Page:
Marijn van Putten: A Grammar of Awjila (Libya) – Based on Paradisi’s Work [PDF]


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BS Berber Studies Volume 41

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XVI, 340 pp.
numerous tables, Appendices: Texts from Paradisi and Zanon, Lexicon

Text language: English

The Awjila language is a highly endangered Berber language spoken in oasis town Awjila in the Cyrenaica region of northeastern Libya. It has several features that make the language different from other Berber languages, such as a phonemic accent, schwa in open syllables and the retention of the Proto-Berber *β as v.

This book consists of three parts: the grammar, the texts and the lexicon. The grammar is the main analytical part, but could not exist without the in-depth study of the available Awjila texts and the lexicon. Due to the political situation in Libya, it was not possible to conduct fieldwork on the language. This presentation is therefore based on the published sources on the language. The texts and a word list by Umberto Paradisi are the most important of these sources.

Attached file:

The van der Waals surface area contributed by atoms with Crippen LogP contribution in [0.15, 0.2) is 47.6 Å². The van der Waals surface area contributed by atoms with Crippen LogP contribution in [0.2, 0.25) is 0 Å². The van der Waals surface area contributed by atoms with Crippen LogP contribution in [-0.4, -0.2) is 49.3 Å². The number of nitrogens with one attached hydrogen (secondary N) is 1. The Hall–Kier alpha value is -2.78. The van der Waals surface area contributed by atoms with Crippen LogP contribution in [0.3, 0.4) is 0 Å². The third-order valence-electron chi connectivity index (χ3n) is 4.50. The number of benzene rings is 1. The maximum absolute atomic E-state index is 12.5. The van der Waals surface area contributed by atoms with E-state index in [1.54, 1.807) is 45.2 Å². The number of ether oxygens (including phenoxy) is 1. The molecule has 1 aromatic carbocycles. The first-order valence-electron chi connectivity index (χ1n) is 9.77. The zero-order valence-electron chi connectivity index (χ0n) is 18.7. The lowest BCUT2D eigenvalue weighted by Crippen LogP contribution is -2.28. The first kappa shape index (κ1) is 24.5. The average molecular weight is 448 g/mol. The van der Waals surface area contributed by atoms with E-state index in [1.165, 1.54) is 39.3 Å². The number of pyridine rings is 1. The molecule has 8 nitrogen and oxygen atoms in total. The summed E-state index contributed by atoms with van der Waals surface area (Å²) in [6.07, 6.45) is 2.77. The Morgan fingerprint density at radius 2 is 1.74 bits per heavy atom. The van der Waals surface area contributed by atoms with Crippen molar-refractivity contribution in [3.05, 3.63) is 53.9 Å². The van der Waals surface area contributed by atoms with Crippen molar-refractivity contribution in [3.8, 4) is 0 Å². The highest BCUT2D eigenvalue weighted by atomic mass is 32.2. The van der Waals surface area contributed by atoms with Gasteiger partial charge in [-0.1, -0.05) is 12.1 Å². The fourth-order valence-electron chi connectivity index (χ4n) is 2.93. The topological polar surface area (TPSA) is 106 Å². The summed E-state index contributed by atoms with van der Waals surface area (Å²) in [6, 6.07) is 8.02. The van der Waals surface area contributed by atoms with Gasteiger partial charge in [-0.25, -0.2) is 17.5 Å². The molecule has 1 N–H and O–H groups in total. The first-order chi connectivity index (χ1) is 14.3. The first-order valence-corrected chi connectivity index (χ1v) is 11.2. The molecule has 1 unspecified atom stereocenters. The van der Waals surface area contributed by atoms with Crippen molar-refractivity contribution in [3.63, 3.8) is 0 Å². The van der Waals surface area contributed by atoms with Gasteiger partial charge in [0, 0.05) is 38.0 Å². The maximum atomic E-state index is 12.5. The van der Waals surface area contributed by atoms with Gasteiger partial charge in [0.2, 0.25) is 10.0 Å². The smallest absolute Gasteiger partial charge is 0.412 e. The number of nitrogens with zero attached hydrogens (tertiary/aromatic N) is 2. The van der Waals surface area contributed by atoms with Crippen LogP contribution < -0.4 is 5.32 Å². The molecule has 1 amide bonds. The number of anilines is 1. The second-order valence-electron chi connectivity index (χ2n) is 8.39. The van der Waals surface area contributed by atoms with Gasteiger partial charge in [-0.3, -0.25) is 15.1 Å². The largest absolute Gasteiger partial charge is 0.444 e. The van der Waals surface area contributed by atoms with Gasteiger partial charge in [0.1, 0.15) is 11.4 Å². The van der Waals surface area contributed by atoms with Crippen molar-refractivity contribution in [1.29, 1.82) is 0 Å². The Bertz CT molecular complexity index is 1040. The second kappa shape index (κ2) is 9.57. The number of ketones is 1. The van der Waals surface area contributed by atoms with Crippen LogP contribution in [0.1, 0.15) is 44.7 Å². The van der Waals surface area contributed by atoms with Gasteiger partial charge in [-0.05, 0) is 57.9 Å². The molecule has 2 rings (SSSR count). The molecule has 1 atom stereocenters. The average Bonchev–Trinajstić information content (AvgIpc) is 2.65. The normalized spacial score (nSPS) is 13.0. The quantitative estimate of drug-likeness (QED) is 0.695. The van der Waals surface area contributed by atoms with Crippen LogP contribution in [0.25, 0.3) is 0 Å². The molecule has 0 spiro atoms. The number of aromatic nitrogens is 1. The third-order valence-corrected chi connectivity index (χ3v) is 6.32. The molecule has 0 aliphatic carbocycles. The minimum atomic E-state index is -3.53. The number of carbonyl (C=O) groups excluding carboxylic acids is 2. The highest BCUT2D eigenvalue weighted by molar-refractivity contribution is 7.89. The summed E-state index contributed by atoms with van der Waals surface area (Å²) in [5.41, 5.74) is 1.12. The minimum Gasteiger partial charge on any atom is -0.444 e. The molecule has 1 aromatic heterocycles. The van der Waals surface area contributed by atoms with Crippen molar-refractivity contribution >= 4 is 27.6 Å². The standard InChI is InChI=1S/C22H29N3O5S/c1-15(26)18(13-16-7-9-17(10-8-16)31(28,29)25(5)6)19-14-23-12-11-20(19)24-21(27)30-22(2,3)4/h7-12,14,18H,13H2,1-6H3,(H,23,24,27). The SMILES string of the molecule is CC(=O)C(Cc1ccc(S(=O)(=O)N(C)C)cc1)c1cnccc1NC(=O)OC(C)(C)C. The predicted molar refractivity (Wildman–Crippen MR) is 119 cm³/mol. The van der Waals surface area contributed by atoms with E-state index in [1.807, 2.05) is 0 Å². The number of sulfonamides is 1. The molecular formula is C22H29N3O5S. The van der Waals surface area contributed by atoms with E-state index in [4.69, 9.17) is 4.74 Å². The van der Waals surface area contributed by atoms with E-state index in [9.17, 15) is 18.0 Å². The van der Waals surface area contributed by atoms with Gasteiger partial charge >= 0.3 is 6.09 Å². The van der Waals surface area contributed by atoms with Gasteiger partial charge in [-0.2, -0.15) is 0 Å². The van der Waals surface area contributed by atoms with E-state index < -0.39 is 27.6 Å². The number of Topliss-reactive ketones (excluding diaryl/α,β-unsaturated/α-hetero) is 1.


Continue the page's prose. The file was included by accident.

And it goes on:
The grammar contains a comprehensive discussion on the interpretation and analysis of the transcription and phonology. This part gives us many new insights into the interpretation of many factors of the language. Besides the phonology, the grammar also discusses the morphology of the noun and verb, and the syntax of the language.

In the appendix of the edition all published Awjila texts have been included, provided with a phonemic transcription and a word-by-word analysis. This analysis is essential for the understanding of the language, and it is referenced extensively in the grammar.

The lexicon contains all lexical material available to us on the Awjila language, with a new phonemic analysis of the transcriptions, and a full concordance of all the attestations of the words in its different grammatical forms in the available sources. The lexicon also contains some etymological notes, comparing Awjila to the other Berber languages which will aid future research into the linguistic history of Awjila and other Berber languages.

Under these links you will find descriptions of further Libyan Berber languages:

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